Last week, we published an open letter from NOGOE's John Hines to local MP, Nick Raynsford. We now publish Mr Raynsford's response.
Thank you for your open letter of the 3rd December. I have always believed that debates on any issue should be held in a respectful and civilised manner. I have been grateful that you and I have been able to discuss the issue in a non-confrontational way.
This, however, has not always been the case with other members of NOGOE who have repeatedly distorted the evidence and predicated their arguments on a mixture of fear and rhetoric in opposition to the planned Olympic and Paralympic events in Greenwich Park.
You stated in your letter that opposition amongst local residents to the use of the park for the equestrian events stands at some 66 per cent from those who responded to Gareth Bacon’s survey. The reason why I do not accept the veracity of that survey is because it was an unscientific survey prompted by political motives. By contrast, the polling carried out by an independent market research company, Nielsen, shows that just shy of 85 per cent of the residents of Greenwich support the use of the park for the Olympic and Paralympic events. This reflects the balance of opinion among constituents who have discussed the issue with me.
Whilst I will always be open to fresh evidence which indicates a change of opinion, I will not accept the credibility of a survey designed to promote a political point when it is so evidently debunked by independent polling. As the local MP, I have to listen to the views of all constituents, not only those who are the most vocal.
NOGOE has used some very effective campaigning methods. Indeed, I have a poster in front of me now which has a picture of the park with an accompanying caption which reads “This will be a NO GO area in 2012 for several months”. This, with respect, is scaremongering, and a complete misrepresentation of the facts.
LOCOG have been very clear that the park as a whole will not be closed for several months. Indeed, the flower garden and the children’s play area will remain open to the public throughout the run-up to the games with a complete closure of the park only on the one day of the events themselves. This, understandably, is for reasons of security.
NOGOE was continuing to perpetuate the myth that the park would be closed in a BBC report in October of this year in which a spokeswoman said that it would be “socially and morally wrong” for the park to be closed, despite knowing that this would not be the case. LOCOG have also stated, quite clearly and repeatedly, that there are no plans for any trees to be cut down and claims that the park and its flora and archaeological heritage will suffer serious damage are unfounded.
I am extremely disheartened that certain elements within NOGOE are misrepresenting the facts in this way and are continuing a campaign of misinformation to oppose the application without considering the facts of the case. I hope and trust that this is not something of which you would approve.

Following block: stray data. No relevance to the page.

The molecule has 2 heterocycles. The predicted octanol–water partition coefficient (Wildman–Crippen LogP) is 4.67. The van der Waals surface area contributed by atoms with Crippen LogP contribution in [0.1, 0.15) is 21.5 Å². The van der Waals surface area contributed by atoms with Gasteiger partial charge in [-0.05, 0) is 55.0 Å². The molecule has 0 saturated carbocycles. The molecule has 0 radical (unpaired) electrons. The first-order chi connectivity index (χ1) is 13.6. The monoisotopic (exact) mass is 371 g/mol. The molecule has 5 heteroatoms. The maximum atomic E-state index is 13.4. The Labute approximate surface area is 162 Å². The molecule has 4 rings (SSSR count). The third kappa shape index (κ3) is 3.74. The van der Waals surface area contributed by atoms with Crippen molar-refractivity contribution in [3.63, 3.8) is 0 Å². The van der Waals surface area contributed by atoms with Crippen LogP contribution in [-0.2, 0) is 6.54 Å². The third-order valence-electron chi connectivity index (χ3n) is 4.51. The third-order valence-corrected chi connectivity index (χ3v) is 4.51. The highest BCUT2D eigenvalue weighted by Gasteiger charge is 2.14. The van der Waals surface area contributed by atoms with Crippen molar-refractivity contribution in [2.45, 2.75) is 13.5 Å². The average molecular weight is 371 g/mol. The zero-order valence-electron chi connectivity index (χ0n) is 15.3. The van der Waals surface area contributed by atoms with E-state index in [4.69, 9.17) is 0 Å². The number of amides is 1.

I have received numerous representations from both sides in this matter and will always listen to evidence put before me. I am not an uncritical cheerleader for LOCOG - I support the LOCOG plan because I believe that it will bring substantial benefits to the local area and I am reassured by the plans that they have put forward.
I attended a public meeting on 23rd September at Blackheath Halls where local residents were able to directly question members from the LOCOG team about the plans. It was my impression from the meeting that many people, who had arrived as sceptics, were won over by the calm and fact-based approach of the LOCOG team, who answered the concerns of people who had been led to believe by the NOGOE campaign that the park would be seriously damaged by the Olympic events and closed for long periods of time.
With regards to the forthcoming planning decision, LOCOG will be required to make all aspects of their plan publicly available, as is the case for all planning applications. The application will have been made, mindful of planning regulations and following public consultation. The council will consider the application based on those regulations and I hope that the debate, which will no doubt take place before the planning committee, will be well informed, based on evidence and will provide all interested parties the opportunity to have their say on an equal basis. Sadly, this has not been the form of the debate over the past eighteen months and I can only hope that matters improve in the near future.
Nick Raynsford MP